I've just thought about setting up chroot environments, but I am not sure wether it is possible to fire up interfaces exclusively within a chroot environment: Routing is a kernel task and the kernel is the same for all chroot environments - at least that's my current understanding.

Do you have additional ideas where to look at?

Thanks,

Alexander
 
Old 01-16-2015, 07:15 AM   #6
business_kid
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get another piece of intelligence. Linux will take the shortest path via 127.0.0.1.

A raspberry pi is 25. If you can't get another box, even on loan, you don't need a switch!
 
Old 01-16-2015, 07:30 AM   #7
wildwizard
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One of the answers here might work.

http://serverfault.com/questions/127...rnal-interface

Talk about a hack to get it going though.
 
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Old 01-20-2015, 09:06 AM   #8
abdeb
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Hello wildwizard,

thanks, that was quiet a good link!

I've tried the 2nd answer (pure NAT), this (2 port) solution works fine for me. Not such a hack IMHO, really doable and understandable.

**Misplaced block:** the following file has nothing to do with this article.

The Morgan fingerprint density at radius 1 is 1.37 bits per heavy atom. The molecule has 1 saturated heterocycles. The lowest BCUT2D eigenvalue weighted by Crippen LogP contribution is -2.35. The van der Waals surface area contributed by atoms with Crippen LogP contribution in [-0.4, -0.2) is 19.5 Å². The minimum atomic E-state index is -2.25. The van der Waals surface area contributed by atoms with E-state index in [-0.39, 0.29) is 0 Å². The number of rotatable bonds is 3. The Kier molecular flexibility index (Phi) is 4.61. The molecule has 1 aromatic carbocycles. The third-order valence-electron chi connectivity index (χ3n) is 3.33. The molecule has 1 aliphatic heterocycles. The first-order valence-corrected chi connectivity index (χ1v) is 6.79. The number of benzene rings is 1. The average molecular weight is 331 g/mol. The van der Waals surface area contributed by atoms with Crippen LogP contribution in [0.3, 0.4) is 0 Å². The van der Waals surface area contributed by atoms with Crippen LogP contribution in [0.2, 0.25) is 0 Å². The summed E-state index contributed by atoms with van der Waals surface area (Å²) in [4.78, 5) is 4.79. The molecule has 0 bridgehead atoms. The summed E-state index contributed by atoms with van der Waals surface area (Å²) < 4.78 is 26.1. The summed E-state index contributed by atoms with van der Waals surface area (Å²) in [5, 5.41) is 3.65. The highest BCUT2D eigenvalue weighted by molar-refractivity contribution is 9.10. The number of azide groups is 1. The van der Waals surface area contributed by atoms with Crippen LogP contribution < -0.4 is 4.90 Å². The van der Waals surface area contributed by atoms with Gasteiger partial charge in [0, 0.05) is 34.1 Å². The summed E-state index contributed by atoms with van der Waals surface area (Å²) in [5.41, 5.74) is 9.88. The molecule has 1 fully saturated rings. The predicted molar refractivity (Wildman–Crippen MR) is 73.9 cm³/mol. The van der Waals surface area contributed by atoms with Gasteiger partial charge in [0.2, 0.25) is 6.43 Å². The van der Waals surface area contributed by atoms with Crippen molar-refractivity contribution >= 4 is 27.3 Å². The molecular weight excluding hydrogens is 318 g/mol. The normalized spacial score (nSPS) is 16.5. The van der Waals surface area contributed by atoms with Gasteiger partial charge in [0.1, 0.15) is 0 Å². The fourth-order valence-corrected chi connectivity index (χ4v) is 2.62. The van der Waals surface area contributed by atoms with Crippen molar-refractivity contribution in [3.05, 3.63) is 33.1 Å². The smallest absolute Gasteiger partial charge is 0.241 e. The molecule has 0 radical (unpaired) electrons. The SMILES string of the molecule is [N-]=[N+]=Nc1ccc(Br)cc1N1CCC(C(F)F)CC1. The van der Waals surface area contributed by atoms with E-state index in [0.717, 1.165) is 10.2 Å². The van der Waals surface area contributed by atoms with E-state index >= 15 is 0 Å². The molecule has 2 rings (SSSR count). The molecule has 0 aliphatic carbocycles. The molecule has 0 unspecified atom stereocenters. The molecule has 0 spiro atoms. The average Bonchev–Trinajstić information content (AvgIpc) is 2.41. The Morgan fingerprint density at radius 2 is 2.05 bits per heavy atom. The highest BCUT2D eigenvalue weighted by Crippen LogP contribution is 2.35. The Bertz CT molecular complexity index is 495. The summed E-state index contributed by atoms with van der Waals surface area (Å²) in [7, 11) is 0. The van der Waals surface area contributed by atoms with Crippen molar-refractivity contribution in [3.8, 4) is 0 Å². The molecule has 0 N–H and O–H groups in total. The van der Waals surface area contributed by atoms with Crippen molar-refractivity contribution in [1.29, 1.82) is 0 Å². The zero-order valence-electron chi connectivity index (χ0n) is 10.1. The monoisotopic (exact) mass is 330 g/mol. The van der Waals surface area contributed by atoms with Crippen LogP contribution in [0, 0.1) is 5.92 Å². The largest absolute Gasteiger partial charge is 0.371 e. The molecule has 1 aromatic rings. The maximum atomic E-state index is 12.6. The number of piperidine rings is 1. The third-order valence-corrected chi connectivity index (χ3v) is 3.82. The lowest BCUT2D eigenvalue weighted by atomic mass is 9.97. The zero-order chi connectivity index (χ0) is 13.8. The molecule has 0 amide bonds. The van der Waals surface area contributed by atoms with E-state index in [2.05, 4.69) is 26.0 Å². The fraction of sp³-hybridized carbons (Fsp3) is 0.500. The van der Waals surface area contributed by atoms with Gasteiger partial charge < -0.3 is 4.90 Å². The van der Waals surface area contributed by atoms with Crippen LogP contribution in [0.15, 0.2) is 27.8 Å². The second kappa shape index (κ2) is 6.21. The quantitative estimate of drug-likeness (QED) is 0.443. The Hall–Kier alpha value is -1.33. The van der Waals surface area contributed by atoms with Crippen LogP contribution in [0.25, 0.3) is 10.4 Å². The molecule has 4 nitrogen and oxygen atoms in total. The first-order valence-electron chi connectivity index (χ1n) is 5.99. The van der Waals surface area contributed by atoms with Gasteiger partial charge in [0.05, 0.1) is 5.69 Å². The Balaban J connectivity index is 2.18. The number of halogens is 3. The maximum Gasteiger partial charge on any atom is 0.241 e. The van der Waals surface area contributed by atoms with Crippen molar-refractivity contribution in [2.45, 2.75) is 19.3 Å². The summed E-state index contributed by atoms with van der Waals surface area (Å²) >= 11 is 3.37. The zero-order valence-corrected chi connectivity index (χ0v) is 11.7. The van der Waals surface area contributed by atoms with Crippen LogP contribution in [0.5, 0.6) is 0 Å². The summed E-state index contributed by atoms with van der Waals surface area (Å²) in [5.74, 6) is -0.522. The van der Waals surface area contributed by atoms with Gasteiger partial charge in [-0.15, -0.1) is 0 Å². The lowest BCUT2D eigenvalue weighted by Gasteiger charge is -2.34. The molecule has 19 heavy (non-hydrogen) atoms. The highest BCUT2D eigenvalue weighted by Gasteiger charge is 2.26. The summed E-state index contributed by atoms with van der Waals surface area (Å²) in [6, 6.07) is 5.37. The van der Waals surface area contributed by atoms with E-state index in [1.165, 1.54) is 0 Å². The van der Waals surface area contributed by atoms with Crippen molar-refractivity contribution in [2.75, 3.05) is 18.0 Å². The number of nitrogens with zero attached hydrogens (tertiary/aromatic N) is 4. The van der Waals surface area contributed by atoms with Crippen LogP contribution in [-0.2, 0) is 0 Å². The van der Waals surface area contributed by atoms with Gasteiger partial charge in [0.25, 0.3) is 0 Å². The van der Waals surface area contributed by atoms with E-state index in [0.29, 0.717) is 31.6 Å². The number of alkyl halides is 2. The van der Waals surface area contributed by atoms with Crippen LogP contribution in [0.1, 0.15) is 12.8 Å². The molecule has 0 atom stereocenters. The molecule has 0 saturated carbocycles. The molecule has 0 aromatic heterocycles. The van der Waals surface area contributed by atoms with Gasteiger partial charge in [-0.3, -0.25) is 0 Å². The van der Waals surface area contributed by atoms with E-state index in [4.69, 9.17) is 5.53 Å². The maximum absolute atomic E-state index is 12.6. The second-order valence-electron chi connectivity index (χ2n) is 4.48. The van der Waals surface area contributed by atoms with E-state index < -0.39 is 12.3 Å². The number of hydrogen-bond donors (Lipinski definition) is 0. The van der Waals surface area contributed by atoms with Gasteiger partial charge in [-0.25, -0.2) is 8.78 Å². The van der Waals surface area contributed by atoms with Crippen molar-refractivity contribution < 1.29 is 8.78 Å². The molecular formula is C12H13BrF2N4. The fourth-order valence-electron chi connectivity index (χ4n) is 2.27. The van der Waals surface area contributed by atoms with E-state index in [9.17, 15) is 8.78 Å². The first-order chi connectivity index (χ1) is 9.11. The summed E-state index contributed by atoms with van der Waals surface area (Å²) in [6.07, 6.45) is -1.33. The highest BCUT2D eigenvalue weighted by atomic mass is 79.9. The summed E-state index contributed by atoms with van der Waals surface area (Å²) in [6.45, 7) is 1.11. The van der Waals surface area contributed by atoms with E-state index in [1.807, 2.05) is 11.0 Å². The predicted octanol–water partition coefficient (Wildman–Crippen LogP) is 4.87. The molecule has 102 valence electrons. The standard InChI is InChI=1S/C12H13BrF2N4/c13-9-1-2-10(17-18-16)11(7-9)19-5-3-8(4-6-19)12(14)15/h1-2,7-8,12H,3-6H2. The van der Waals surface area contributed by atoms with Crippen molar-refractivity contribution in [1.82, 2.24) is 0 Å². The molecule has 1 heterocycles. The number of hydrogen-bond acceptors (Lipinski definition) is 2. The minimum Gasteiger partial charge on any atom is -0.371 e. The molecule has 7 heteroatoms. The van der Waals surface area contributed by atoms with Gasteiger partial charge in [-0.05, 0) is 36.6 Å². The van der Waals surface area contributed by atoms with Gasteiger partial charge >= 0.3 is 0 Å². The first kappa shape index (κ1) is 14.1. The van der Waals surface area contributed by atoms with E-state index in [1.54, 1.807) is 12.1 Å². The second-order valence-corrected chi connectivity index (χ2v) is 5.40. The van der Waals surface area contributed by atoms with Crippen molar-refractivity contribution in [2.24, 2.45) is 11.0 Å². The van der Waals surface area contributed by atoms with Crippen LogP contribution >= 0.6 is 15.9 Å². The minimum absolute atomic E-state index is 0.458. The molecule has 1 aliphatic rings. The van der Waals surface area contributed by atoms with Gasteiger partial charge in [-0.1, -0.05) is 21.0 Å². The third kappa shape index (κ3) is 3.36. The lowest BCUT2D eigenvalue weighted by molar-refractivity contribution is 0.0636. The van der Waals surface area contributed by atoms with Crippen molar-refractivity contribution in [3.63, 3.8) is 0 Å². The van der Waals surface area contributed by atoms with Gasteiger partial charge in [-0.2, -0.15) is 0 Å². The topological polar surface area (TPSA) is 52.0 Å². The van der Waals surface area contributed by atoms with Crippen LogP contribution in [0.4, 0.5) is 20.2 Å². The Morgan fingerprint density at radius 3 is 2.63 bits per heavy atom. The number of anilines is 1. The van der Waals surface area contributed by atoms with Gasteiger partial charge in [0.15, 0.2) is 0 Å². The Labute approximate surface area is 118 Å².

I'll extend it to all 4 NIC ports and post my final implementation here.

Thanks,

Alexander
 
Old 01-23-2015, 02:38 AM   #9
abdeb
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Hello wildwizard,

I've been struggeling a bit when "scaling" from a simple point-to-point to the more complex n-to-n scenario that I had in mind.
In general each pairing needs it's own ruleset, but my fault was to introduce virtual interfaces with dedicated IPs for each pairing.

Finally I kicked out the virtual interfaces and simplified the rule sets.

Here is what I do now:

Code:
# give each NIC its own subnet
ifconfig eth<i> 10.50.<i>.1/24

# rewrite each pairing's source ip to the external "dummy" subnet (outgoing, after routing has been done)
# don't forget to swap <s> and <t> to make the return pairing visible
iptables -t nat -A POSTROUTING -s 10.50.<s>.1 -d 10.60.<s><t>.1 -j SNAT --to-source 10.60.<t><s>.1

# rewrite each pairing's destination (external "dummy" subnet) ip to the "real" NIC ip (incoming, before routing is beeing done)
# the <s> portion is no longer needed
iptables -t nat -A PREROUTING -d 10.60.<s><t>.1 -j DNAT --to-destination 10.50.<t>.1

# tell the kernel how to reach the external "dummy" subnet for each pairing
ip route add 10.60.<s><t>.1 dev eth<s>

# pre-populate arp table with the corresponding NIC's MAC adresses
arp -i eth<s> -s 10.60.<s><t>.1 <MAC of target>
By using placeholders in the above "code" the rule how to scale this becomes easier to see:
<i>, <s> (source) and <t> (target) are the interface numbers (eth1 -> "1") that are to be included. The numbers must be in the range of [1..9], otherwise the 3rd triple could explode ;-) (If required one could perhaps split the <s> and <t> portions into the 2nd and 3rd triple.)

Thanks again for the good link. Maybe someone will find my upscaled version helpful.

Best Regards,
Alexander